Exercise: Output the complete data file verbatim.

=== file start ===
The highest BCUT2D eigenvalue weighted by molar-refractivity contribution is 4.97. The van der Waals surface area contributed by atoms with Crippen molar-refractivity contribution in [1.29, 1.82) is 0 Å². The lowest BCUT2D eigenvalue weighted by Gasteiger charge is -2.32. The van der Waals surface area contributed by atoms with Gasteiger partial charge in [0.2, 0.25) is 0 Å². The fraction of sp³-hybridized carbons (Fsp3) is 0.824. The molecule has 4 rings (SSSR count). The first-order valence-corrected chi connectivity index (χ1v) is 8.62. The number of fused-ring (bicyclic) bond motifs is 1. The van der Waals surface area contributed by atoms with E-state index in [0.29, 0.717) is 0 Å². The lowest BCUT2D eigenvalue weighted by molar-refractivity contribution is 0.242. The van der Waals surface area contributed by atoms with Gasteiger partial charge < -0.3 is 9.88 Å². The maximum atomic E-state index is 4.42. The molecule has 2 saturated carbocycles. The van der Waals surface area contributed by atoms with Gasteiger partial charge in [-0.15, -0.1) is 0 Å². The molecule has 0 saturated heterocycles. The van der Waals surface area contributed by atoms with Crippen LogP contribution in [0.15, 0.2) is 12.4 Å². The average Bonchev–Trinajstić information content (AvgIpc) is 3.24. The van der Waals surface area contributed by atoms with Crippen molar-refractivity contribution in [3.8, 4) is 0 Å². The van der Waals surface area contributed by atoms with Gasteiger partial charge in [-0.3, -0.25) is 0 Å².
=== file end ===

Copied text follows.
The highest BCUT2D eigenvalue weighted by molar-refractivity contribution is 4.97. The van der Waals surface area contributed by atoms with Crippen molar-refractivity contribution in [1.29, 1.82) is 0 Å². The lowest BCUT2D eigenvalue weighted by Gasteiger charge is -2.32. The van der Waals surface area contributed by atoms with Gasteiger partial charge in [0.2, 0.25) is 0 Å². The fraction of sp³-hybridized carbons (Fsp3) is 0.824. The molecule has 4 rings (SSSR count). The first-order valence-corrected chi connectivity index (χ1v) is 8.62. The number of fused-ring (bicyclic) bond motifs is 1. The van der Waals surface area contributed by atoms with E-state index in [0.29, 0.717) is 0 Å². The lowest BCUT2D eigenvalue weighted by molar-refractivity contribution is 0.242. The van der Waals surface area contributed by atoms with Gasteiger partial charge < -0.3 is 9.88 Å². The maximum atomic E-state index is 4.42. The molecule has 2 saturated carbocycles. The van der Waals surface area contributed by atoms with Gasteiger partial charge in [-0.15, -0.1) is 0 Å². The molecule has 0 saturated heterocycles. The van der Waals surface area contributed by atoms with Crippen LogP contribution in [0.15, 0.2) is 12.4 Å². The average Bonchev–Trinajstić information content (AvgIpc) is 3.24. The van der Waals surface area contributed by atoms with Crippen molar-refractivity contribution in [3.8, 4) is 0 Å². The van der Waals surface area contributed by atoms with Gasteiger partial charge in [-0.3, -0.25) is 0 Å².